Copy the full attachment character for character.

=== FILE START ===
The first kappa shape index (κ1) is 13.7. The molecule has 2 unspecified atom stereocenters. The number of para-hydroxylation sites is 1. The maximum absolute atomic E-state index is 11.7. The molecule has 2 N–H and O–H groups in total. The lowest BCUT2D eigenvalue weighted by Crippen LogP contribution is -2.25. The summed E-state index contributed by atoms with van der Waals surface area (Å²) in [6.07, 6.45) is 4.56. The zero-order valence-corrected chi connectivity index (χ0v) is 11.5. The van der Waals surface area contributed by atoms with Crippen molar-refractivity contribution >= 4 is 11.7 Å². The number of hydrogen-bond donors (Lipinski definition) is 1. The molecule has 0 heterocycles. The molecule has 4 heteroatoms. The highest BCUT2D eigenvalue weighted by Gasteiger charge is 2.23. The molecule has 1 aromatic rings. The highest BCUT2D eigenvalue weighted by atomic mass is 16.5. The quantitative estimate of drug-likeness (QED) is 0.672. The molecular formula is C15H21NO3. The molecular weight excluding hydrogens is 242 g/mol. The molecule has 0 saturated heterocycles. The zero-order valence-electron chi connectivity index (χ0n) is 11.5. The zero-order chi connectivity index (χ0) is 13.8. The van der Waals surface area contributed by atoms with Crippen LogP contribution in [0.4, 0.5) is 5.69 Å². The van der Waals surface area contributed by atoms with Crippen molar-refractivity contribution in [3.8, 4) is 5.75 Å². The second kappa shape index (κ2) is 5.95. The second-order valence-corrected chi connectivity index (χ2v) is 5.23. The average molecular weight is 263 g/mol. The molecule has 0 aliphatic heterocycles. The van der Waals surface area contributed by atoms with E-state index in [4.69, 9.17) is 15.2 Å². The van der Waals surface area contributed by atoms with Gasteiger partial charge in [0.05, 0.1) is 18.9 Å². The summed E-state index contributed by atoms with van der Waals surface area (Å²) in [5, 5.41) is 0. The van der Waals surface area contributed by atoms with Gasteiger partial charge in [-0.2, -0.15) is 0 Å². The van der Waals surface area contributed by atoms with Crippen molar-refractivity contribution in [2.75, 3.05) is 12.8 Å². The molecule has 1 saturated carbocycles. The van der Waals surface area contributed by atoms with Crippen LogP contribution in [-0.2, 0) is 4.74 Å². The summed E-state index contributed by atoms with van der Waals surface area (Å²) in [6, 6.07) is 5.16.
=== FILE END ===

The first kappa shape index (κ1) is 13.7. The molecule has 2 unspecified atom stereocenters. The number of para-hydroxylation sites is 1. The maximum absolute atomic E-state index is 11.7. The molecule has 2 N–H and O–H groups in total. The lowest BCUT2D eigenvalue weighted by Crippen LogP contribution is -2.25. The summed E-state index contributed by atoms with van der Waals surface area (Å²) in [6.07, 6.45) is 4.56. The zero-order valence-corrected chi connectivity index (χ0v) is 11.5. The van der Waals surface area contributed by atoms with Crippen molar-refractivity contribution >= 4 is 11.7 Å². The number of hydrogen-bond donors (Lipinski definition) is 1. The molecule has 0 heterocycles. The molecule has 4 heteroatoms. The highest BCUT2D eigenvalue weighted by Gasteiger charge is 2.23. The molecule has 1 aromatic rings. The highest BCUT2D eigenvalue weighted by atomic mass is 16.5. The quantitative estimate of drug-likeness (QED) is 0.672. The molecular formula is C15H21NO3. The molecular weight excluding hydrogens is 242 g/mol. The molecule has 0 saturated heterocycles. The zero-order valence-electron chi connectivity index (χ0n) is 11.5. The zero-order chi connectivity index (χ0) is 13.8. The van der Waals surface area contributed by atoms with Crippen LogP contribution in [0.4, 0.5) is 5.69 Å². The van der Waals surface area contributed by atoms with Crippen molar-refractivity contribution in [3.8, 4) is 5.75 Å². The second kappa shape index (κ2) is 5.95. The second-order valence-corrected chi connectivity index (χ2v) is 5.23. The average molecular weight is 263 g/mol. The molecule has 0 aliphatic heterocycles. The van der Waals surface area contributed by atoms with E-state index in [4.69, 9.17) is 15.2 Å². The van der Waals surface area contributed by atoms with Gasteiger partial charge in [0.05, 0.1) is 18.9 Å². The summed E-state index contributed by atoms with van der Waals surface area (Å²) in [5, 5.41) is 0. The van der Waals surface area contributed by atoms with Gasteiger partial charge in [-0.2, -0.15) is 0 Å². The van der Waals surface area contributed by atoms with Crippen molar-refractivity contribution in [2.75, 3.05) is 12.8 Å². The molecule has 1 saturated carbocycles. The van der Waals surface area contributed by atoms with Crippen LogP contribution in [-0.2, 0) is 4.74 Å². The summed E-state index contributed by atoms with van der Waals surface area (Å²) in [6, 6.07) is 5.16.